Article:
Water for the Pool of Siloam was channeled through Hezekiah’s tunnel from the Gihon spring. The Pool of Siloam was the source of the water used in the water-pouring ceremonies during the Feast of Tabernacles. The evangelist explains that Siloam means ‘Sent’. The consonants of the Hebrew verb ‘to send’ (šālaḥ) are the same as those of the Hebrew for Siloam (šilôaḥ), which allowed popular etymology to make the link. Perhaps the evangelist added this explanation to connect the name of the Pool with the fact that Jesus sent the man there to wash, so as to make clear that the miracle occurred because Jesus sent him, not because of any healing qualities in the water itself.

It is notable that the miraculous healing does not occur in the presence of Jesus himself (cf. 4:46-54).

Throughout the millennia, many have seen a possible connection with washing in the pool of Siloam and Baptism. The most common parallels notes are that

  • the man has been blind since birth || we are sinners from birth; and
  • epichrio (“smeared” in vv. 6 & 11 — its only NT uses) literally means “to anoint” (chrio) + “on” (epi). (chrio forms the basis for words as “christ,” “chrisms,” “christening,” — it seems to refer to Jesus’ baptism in Acts 4:27 and 10:38 and possibly our baptisms in 2 Cor 1:21 and in 1 John 2:20, 27 where the noun chrisma is used.)


John 4:1 blind: Restoring sight to the blind is considered to be a messianic activity in the OT (Isa. 29:18; 35:5; 42:7). Both Matthew and Luke set Jesus’ healing of the blind in the context of the ministry of Isaiah’s Servant of the Lord (Luke 4:18–19; Matt. 11:5/Luke 7:21–22; Matt. 15:30–31; 21:14; cf. Isa. 35:4–6; 61:1–2; see also Isa. 29:18; 42:7). John too patterns Jesus’ ministry to a significant extent after Isaiah’s portrait of the Servant of the Lord (see esp. 12:38–41). In the context of this Gospel, the healing is cast in terms of “light/darkness” imagery. Just as Jesus is the light of the world by fulfilling Tabernacles symbolism (see 8:12), so also he shows himself to be the light of the world by giving sight to the blind man.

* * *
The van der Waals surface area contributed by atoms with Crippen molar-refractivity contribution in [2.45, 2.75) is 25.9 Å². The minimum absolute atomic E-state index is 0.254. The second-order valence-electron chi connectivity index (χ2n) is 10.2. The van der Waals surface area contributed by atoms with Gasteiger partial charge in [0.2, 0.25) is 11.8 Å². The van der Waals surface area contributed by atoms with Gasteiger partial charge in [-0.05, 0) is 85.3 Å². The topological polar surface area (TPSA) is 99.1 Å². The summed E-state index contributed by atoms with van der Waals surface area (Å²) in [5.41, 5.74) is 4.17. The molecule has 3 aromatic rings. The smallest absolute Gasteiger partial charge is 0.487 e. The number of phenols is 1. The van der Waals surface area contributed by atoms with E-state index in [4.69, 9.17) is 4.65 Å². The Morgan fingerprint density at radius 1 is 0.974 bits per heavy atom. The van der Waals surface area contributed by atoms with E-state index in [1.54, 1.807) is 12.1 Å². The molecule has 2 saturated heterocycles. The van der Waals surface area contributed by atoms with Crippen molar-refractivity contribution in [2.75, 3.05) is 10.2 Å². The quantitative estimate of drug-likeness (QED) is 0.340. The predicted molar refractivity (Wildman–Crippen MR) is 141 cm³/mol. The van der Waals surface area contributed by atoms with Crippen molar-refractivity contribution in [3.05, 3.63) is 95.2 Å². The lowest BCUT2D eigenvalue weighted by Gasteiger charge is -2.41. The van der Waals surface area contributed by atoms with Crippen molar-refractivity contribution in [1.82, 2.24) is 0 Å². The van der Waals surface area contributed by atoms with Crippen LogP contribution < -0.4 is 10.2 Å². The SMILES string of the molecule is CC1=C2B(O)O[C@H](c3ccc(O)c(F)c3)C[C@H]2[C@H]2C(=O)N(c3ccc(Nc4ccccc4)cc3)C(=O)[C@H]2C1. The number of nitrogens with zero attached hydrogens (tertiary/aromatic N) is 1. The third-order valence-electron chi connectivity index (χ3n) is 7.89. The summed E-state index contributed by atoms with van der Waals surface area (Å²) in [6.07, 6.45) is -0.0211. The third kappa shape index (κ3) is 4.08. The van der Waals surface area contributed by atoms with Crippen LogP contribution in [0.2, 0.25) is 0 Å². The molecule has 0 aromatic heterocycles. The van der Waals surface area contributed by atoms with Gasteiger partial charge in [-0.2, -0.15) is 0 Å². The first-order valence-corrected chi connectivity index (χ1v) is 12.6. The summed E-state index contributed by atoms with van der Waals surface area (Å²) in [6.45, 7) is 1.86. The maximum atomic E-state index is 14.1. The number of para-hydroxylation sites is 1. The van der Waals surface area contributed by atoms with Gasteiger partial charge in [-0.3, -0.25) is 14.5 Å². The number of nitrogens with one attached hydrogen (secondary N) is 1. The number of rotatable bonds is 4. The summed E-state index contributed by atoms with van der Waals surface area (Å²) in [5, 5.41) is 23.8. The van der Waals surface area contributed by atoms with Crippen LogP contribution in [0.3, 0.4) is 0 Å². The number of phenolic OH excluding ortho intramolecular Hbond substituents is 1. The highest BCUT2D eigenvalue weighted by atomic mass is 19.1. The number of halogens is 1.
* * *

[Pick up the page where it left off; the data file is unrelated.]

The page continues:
John 9:3-4 works: “Works” (erga) has two ranges of mean­ing in the Fourth Gospel, both of which occur in vv. 3-4. First, as in v. 3, “works” describes what Jesus does as the one through whom God’s works are accomplished (cf. 4:34; 10:25, 37; 14:10; 17:4). Second, the Fourth Evangelist also defines God’s work as belief in Jesus (6:28-29; 14:12; cf. 8:39-42), and this is the usage in v. 4. The manuscript evidence is divided on whether v. 4a should read “We must work” or “I must work,” and this may reflect a confusion over which meaning of “works” is intended here. The oldest manuscripts support “we” instead of “I” and thus confirm the turn toward the disciples’ work in v. 4. Some manuscripts correct “the one who sent me” to read “the one who sent us” in order to make the two pronouns in v. 4a agree, but “me” is the preferred reading. “The one who sent me” is Jesus’ most frequent way of speaking about God in the Fourth Gospel (cf. 5:24, 30, 37; 7:16; 8:16), and its use here affirms the disciples’ share in God’s work.